3. Oral sedation- Is a relaxing pill like Valium that you can take 1 hour prior to your appointment. This helps relax you more then the laughing gas and we also still get you numb with the local anesthesia. You can’t drive yourself so you have to come with a ride.
4. IV sedation- this is where you are put in a twilight sleep and don’t remember the surgery. We still get you numb while you are in the twilight sleep so that when you wake up you are not in pain. This is for patients who do not want to remember the surgery. You also can not drive your self and need to come with a ride.
At your wisdom tooth consultation, we will go over these more in detail.
What is the recovery period for wisdom teeth extractions?
We usually estimate 2-7 days for a recovery period; however, some people may experience shorter or longer recovery times. Ultimately, it is all dependent on the patient and degree of difficulty of the case. At your consultation we will be able to give you a better estimate on your recovery after examining you and reviewing your x-ray with you.
Will I have sutures (stitches) where the wisdom teeth were removed?
We place dissolvable sutures at the wisdom tooth sites that typically last about 7 days. We do not place a suture if there was infection at the site or if the wisdom tooth was partially in so we don’t trap bacteria in the wound.
I have something white and sharp poking out of the gum near where the extraction was. Should I be concerned?
After surgical extractions, patients may discover tooth or pieces of the bone working their way to the surface of the extraction site (known as a “bone spur”). Don’t worry – this is a common occurrence. When the tooth is being extracted, pieces of the tooth’s bony socket may break off during the process. These slivers cannot be integrated into the healing tissues so your body will naturally begin to eject them, causing them to penetrate through the gum tissue. They typically will fall out on their own if given enough time. If not, please give our office a call.
What are dry sockets?
Once the tooth is removed, there is a hole in the bone called a socket where the tooth roots use to be. A blood clot forms in that area to protect the bone and nerves and works as a biologic band aid. If that clot becomes dislodged or is prematurely lost, it will cause the bone and nerve endings to be exposed to air, or what is termed a “dry socket”. So, a dry socket is an extraction site where the roots use to be with no blood clot in it. It is painful and causes delayed wound healing. It is important to keep the wound clean with mouth rinsing and gentle irrigation with a syringe. This will allow the gum to heal over as soon as possible for the pain to go away from the exposed nerve endings.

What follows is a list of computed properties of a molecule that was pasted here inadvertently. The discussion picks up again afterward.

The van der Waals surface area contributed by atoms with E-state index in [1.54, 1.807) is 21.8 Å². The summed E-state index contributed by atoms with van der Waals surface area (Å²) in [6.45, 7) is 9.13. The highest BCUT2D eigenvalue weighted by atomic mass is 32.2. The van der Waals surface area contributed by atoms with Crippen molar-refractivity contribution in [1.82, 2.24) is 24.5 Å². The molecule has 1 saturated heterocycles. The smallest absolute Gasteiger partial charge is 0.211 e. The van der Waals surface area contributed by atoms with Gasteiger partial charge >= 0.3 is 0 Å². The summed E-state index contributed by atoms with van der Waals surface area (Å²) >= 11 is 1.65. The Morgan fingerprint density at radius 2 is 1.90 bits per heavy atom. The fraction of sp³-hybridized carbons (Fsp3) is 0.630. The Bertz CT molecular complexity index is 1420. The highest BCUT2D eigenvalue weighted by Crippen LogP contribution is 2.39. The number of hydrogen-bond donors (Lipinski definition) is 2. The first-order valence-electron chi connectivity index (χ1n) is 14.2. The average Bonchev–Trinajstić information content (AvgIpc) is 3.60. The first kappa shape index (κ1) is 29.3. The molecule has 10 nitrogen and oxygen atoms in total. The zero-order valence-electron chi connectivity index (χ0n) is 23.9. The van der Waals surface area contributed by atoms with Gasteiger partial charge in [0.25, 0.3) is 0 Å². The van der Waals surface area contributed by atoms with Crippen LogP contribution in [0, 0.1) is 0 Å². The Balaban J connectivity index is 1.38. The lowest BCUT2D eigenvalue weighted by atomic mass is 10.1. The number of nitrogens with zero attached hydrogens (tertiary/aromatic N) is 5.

How do I know if I have a dry socket?
Dry sockets typically occur three to four days after wisdom tooth removal. So instead of your pain continuing to decrease on day 3 and 4 it starts to increase. Swelling is down but pain stays elevated if not increased. Symptoms include pain that radiates to your ear and is not alleviated after taking pain medication, bad breath, unpleasant taste/smell in your mouth, but NOT increase in swelling. Ironically dry socket is not an infection but just loss of the blood clot. If you have infection you have an increase in pain and swelling. With dry socket you do not get an increase in swelling but get an increase in pain on day 3 and 4. If you get dry socket it is important to keep the wound clean of food debris by irrigating and mouth rinsing so the gum can heal over as soon as possible.
What can I eat after my wisdom teeth are removed?
For the first 2-3 days we recommend soft foods immediately following surgery, anything soft is ok: apple sauce, mashed potatoes, mac ‘n cheese, steamed vegetables, well-cooked pasta, cream of wheat, soft fish, smooth soups, pancakes, canned fruit, scrambled eggs, pancakes, yogurt, pudding, smoothies, anything out of a blender. As you are feeling better you can gradually advance your diet back to normal. Ideally you want to irrigate and or mouthrinse every time after eating.
Foods to avoid would include spicy foods, anything with seeds, hard or chewy foods (like chips or crackers), acidic foods and drinks, and anything with small particles (for example – strawberries).
Can I work out after getting my wisdom teeth removed?
We recommend taking it easy for the first 2 days following wisdom tooth removal to avoid exercise or participate in any strenuous activity. Exercising too early could dislodge the blood clot and increase your recovery time as well as discomfort. If you are not taking narcotic pain medicine and feeling well enough to work then you can.
Can I travel after getting my wisdom teeth removed?
Yes, we recommend waiting at least a day or two following wisdom tooth removal to travel (as mentioned, 2nd or 3rd day is the peak of discomfort and swelling). But if you had to travel the next day you could. But you can not drive while taking narcotic pain medication.